When my YDD (younger dear daughter in the current "Internet-speak") first asked me if I would help her with her then-child-to-be when she arrived, I immediately said, "Yes." I knew that as a single mom, she was going to need some help, especially as her relationship with the (excited-but-scared) dad had become shaky. And that when she went back to work, she wouldn't be able to afford daycare, even if she wanted it (she didn't - she wanted baby watched by someone who loved her). DH (dear husband) understood this, too, fortunately.
So soon enough, our wonderful DGD (dear granddaughter) came into this world (I was fortunate enough to be invited to the birth) - and I becam a "nanny granny," one of a growing number of grandparent (and other relative) caregivers, who were frequently watching their DGC, due to the increase in 2-career/job marriages and single moms (and sometimes dads), in case you are that "future reader" that I talked about earlier and don't know. This involved a major change in my daily schedule and reordering of my priorities. Actually, a series of changes since I stayed with her almost fulltime, the first week or so, and then had to reorganize my time - and rearrange it again, some months later, when she returned to work. Did I ever expect to be so fully involved in the life of a DGC. Yes and No. "Yes" in a general sort of way b/c, having 2 DDs, I always knew, in the back of my mind, that, someday, one of them might be a single mom and might turn to me for childcare, while at work, etc. And b/c my own DM (dear mom) helped me out when my kids were little and my MGM (maternal grandmother) helped DM even more (though mostly with household chores).
But mostly "No" - b/c as independent as my DDs have always been, I really thought that I'd be playing less of a part in their kids' lives than DM did in theirs or MGM, in mine. In fact, I admit, I kind of looked forward to being that "fun" GM that saw the kids once-a-week or once-a-month, whatever we all worked out. And DH and I had even thought that, among other things, we'd do more traveling, once our 2 DDs were grown and both out of the house (more on that another time). I was fully prepared (and I think DH was, too) to babysit, say on a Saturday night, if asked, so the parents wanted to go out, etc. But I never dreamed that I would play the large role in my DGC's lives that I came to play.
Nor did I anticipate the changes in child/babycare! Newborns had to be put to sleep on their backs? And never on their tummies (due to new into about SIDS)? But, years ago, as a young mom, I was warned to do just the opposite! Everyone must wash and/or sanitize their hands b4 touching a new baby? But years ago, I was reassured by doctors and nurses alike, that infants had a "built-in immunity from Mommy" for the 1st 6 months! And imagine my shock when, even a little later down the road, I confidently reassured YDD that the polio vaccine was "just a drink" (no crying!) - only to find out that pediatricians had gone back to the shot! The live, oral vaccine, apparently, had caused polio-like symptoms in some children (if I recall correctly what YDD said her pedi explalned to her). But, years ago, we were assured it was safe! OMG! One of those children could have been mine! (Granted, "Future Reader," even greater changes may have occurred by the time you were born. But in the early 21st Century, those changes seemed huge to me!)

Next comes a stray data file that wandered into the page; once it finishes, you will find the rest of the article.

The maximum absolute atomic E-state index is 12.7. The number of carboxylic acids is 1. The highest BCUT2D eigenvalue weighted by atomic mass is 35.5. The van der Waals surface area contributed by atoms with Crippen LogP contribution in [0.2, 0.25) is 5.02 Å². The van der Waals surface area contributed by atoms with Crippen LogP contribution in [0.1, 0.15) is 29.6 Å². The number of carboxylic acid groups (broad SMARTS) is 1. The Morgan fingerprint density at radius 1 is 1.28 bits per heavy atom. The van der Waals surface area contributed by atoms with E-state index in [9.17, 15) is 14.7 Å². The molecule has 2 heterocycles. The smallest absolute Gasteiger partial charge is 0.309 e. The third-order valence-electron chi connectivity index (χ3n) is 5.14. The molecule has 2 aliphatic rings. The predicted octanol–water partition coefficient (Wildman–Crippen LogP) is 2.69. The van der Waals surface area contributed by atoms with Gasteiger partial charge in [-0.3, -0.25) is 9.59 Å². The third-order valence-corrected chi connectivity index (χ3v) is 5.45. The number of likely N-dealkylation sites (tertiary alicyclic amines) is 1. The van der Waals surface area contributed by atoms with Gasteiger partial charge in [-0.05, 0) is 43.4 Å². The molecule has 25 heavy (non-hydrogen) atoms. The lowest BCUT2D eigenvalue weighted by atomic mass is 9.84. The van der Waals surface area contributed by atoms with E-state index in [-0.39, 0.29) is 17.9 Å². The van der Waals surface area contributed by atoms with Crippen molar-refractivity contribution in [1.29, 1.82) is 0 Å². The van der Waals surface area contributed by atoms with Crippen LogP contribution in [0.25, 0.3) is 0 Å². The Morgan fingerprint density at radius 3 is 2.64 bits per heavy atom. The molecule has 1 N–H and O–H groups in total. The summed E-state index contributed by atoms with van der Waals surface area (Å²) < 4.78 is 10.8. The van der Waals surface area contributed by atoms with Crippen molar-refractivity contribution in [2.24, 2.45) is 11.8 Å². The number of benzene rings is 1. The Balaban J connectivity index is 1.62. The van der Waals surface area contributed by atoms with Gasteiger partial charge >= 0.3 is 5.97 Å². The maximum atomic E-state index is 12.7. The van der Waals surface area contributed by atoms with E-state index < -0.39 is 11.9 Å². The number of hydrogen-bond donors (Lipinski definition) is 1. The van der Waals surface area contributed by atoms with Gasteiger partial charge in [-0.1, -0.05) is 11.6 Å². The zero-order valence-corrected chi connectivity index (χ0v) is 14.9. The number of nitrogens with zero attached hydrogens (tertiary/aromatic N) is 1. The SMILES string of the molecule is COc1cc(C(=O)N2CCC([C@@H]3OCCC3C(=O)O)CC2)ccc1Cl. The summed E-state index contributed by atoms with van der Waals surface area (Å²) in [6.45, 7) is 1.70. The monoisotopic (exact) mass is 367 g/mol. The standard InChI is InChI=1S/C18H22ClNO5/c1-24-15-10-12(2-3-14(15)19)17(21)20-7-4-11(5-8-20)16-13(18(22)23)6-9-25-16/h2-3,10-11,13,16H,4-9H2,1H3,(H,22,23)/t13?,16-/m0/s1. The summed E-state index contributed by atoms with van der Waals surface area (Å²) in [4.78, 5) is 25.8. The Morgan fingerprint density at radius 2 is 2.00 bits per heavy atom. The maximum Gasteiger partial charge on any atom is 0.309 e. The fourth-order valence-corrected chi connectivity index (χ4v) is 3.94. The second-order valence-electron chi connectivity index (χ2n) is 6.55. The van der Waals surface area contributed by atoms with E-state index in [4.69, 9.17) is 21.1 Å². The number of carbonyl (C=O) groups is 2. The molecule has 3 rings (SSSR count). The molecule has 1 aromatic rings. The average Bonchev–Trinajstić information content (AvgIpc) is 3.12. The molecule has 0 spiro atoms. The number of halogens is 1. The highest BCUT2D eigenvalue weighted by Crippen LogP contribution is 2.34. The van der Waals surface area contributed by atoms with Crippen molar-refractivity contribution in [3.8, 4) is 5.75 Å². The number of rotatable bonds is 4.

Many a conversation ended with YDD and me each looking at the other as if they had 2 heads (this was b4 I discovered this website)! Until I realized that a lot had changed and that I would have to trust YDD's word and learn from and along with her!
YDD and I also discovered, fairly quickly, that we had different visions of what my role as a GP caregiver was supposed to be. In my mind, for example, there were definite beginnings and endings, with me arriving as she was about to leave for work and going home, as soon as she returned. Her view was more flexible, with my coming a little b4 she went to work so she had time to get ready w/o interruption and staying a little longer if she wanted to, say, stop by the store and pick up a few items, sans kids. DH also had his expectations. We did a lot of negotiating - and renegotiating b4 we were all, more or less, satisfied. Even so, from time to time, I found myself having to reaffirm the boundaries - or readjust them if something wasn't working - with either YDD or DH. (This is why in Grandparents Caring for Grandkids and other forums on this site, I often advise prospective caregivers to discuss "expectations" with the parents b4hand.)
So... My world changed, in many ways, when I became a nanny granny. New concerns rose to importance and I had to let some plans and projects slide. And my relationship with YDD shifted, now that she was the mom and I was her "helper." It wasn't always easy to acclimate myself or "get my balance," so to speak.
But in the center of that world - and what made it all worthwhile - was, first DGD and, later, DGS. Looking back, I wouldn't change a thing!